9. CAS Dropper says:

    Then CPT Springer and I were deployed together in 2010-2011. He was the Task Force FSO and was a damn good leader. I remember him sketching Tactical NAV up and asking other 1-327 IN soldiers what they wanted in an app. I reached out to him today after I saw this was posted, and he was pretty pumped SSD covered the story and that soldiers lives were saved. The DoD should be ashamed that they haven’t picked this up yet for official use. Leave it to a master fires guy to outsmart the leaders at the top. Springer is a good dude and the app works.

    • Tradesman46725 says:

      Good to hear first-hand feedback from someone who served with the Captain. I always loved a good FSO and artilleryman, especially if they were solid.

  10. Jack Swagger says:

    I’ve used TACNAV for years on the iPhone, excellent app. Why doesn’t the Army/DOD just let the developer run the entire modernization of mobile programs for tactical applications? People should be fired for allowing these authorized systems that are ineffective to be still used by soldiers. Lord only knows how much money our acquisition leaders have blown on stupid programs of development, yet a $9 dollar app beats them to the punch…..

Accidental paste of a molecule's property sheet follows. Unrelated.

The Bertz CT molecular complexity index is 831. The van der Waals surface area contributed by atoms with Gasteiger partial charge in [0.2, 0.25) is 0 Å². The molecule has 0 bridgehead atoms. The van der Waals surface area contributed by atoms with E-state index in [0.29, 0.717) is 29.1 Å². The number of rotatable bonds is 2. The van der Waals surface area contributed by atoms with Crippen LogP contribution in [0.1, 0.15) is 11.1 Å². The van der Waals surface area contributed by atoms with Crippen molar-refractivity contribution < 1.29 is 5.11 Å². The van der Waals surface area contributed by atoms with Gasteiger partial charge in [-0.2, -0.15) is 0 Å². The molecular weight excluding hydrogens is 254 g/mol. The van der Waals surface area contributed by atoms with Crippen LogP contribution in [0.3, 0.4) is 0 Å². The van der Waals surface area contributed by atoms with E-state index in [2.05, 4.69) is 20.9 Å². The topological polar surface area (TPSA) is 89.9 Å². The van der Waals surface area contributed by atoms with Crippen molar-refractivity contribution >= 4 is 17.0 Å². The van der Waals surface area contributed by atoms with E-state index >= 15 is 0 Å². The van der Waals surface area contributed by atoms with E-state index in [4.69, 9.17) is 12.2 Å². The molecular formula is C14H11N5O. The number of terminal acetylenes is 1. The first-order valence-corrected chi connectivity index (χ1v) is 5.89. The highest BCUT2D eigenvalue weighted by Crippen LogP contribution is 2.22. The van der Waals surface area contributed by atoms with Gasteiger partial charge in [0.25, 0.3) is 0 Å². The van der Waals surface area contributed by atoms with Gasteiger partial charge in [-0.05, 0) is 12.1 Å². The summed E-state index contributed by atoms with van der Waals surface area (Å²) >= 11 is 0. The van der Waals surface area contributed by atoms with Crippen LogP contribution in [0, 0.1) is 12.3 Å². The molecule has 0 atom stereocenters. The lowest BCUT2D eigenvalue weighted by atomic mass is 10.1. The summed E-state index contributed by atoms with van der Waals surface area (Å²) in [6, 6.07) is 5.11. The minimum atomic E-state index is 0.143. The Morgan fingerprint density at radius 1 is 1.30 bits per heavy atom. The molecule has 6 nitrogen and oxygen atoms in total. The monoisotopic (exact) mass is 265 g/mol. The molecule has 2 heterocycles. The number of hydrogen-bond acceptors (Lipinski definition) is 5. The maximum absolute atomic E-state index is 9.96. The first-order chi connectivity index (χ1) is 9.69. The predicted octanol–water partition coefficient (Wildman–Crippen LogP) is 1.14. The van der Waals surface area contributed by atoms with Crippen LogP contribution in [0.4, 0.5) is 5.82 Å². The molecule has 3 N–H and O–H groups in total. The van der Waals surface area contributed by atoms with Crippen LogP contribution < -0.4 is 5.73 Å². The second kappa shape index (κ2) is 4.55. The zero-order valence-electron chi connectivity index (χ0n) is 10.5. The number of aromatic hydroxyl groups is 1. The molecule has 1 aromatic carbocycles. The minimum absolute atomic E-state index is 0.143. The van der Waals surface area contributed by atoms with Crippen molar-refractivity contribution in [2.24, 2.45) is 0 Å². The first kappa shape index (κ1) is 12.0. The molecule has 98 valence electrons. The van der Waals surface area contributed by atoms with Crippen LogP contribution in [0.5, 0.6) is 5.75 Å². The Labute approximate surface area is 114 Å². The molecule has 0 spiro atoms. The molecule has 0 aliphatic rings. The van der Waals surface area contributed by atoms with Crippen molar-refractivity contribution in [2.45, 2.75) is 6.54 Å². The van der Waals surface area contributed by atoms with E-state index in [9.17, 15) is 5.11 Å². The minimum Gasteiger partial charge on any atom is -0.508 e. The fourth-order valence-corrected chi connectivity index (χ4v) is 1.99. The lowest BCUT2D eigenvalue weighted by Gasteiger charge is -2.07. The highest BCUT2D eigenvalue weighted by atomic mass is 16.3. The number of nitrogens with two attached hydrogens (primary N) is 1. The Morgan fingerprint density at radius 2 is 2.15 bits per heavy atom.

• Tradesman46725 says:

      It would make perfect sense, wouldn’t it? But we all know nothing makes sense when the DOD is involved. Too many hands in the cookie jar and too many program managers need to feed their multi-million dollar projects to continue receiving funding.

  11. Hey folks, this is the developer (Jonathan).

    I just wanted to thank those of you for your support and kind words in the comments here. Also, I understand the security concerns many of you have mentioned, but I assure you that Tactical NAV is secure. I won’t go into details about this, but it is.

    For example, with the iPhone version (and soon to be Android version once the coding and development are complete), you can save unlimited amounts of offline imagery and drop your iPhone into airplane mode where there is no emission of a radio signal at all. You’re then able to utilize the application just like you usually would. We tried to make the offline mapping functionality very easy to use; it was a beast to integrate and took a tremendous amount of coding hours to complete.